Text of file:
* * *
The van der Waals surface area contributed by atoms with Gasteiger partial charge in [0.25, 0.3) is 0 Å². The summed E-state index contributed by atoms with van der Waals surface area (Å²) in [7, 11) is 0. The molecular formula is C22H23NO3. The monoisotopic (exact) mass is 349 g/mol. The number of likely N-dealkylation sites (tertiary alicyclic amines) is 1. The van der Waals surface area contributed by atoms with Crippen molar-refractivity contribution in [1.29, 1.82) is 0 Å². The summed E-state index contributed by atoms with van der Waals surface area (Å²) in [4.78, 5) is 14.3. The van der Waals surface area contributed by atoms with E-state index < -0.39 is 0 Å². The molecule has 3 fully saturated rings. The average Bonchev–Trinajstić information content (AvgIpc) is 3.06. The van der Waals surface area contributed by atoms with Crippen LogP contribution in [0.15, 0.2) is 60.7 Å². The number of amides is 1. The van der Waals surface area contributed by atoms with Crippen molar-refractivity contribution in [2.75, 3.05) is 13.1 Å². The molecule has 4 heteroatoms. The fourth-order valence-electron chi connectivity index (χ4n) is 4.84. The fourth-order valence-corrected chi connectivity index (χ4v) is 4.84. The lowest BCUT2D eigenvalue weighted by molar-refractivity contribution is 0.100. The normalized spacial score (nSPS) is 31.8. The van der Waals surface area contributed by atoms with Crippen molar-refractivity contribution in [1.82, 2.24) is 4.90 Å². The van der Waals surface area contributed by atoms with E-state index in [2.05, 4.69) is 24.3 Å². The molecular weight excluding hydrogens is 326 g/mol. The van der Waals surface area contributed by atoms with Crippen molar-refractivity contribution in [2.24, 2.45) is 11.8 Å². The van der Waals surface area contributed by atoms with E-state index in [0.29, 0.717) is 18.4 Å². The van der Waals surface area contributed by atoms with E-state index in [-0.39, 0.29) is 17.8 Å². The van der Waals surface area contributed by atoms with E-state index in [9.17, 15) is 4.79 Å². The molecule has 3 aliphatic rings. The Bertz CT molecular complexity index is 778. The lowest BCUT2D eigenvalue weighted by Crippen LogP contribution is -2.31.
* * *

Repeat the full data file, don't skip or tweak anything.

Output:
The van der Waals surface area contributed by atoms with Gasteiger partial charge in [0.25, 0.3) is 0 Å². The summed E-state index contributed by atoms with van der Waals surface area (Å²) in [7, 11) is 0. The molecular formula is C22H23NO3. The monoisotopic (exact) mass is 349 g/mol. The number of likely N-dealkylation sites (tertiary alicyclic amines) is 1. The van der Waals surface area contributed by atoms with Crippen molar-refractivity contribution in [1.29, 1.82) is 0 Å². The summed E-state index contributed by atoms with van der Waals surface area (Å²) in [4.78, 5) is 14.3. The van der Waals surface area contributed by atoms with E-state index < -0.39 is 0 Å². The molecule has 3 fully saturated rings. The average Bonchev–Trinajstić information content (AvgIpc) is 3.06. The van der Waals surface area contributed by atoms with Crippen LogP contribution in [0.15, 0.2) is 60.7 Å². The number of amides is 1. The van der Waals surface area contributed by atoms with Crippen molar-refractivity contribution in [2.75, 3.05) is 13.1 Å². The molecule has 4 heteroatoms. The fourth-order valence-electron chi connectivity index (χ4n) is 4.84. The fourth-order valence-corrected chi connectivity index (χ4v) is 4.84. The lowest BCUT2D eigenvalue weighted by molar-refractivity contribution is 0.100. The normalized spacial score (nSPS) is 31.8. The van der Waals surface area contributed by atoms with Crippen molar-refractivity contribution in [1.82, 2.24) is 4.90 Å². The van der Waals surface area contributed by atoms with E-state index in [2.05, 4.69) is 24.3 Å². The molecular weight excluding hydrogens is 326 g/mol. The van der Waals surface area contributed by atoms with Crippen molar-refractivity contribution in [2.24, 2.45) is 11.8 Å². The van der Waals surface area contributed by atoms with E-state index in [0.29, 0.717) is 18.4 Å². The van der Waals surface area contributed by atoms with E-state index in [-0.39, 0.29) is 17.8 Å². The van der Waals surface area contributed by atoms with E-state index in [9.17, 15) is 4.79 Å². The molecule has 3 aliphatic rings. The Bertz CT molecular complexity index is 778. The lowest BCUT2D eigenvalue weighted by Crippen LogP contribution is -2.31.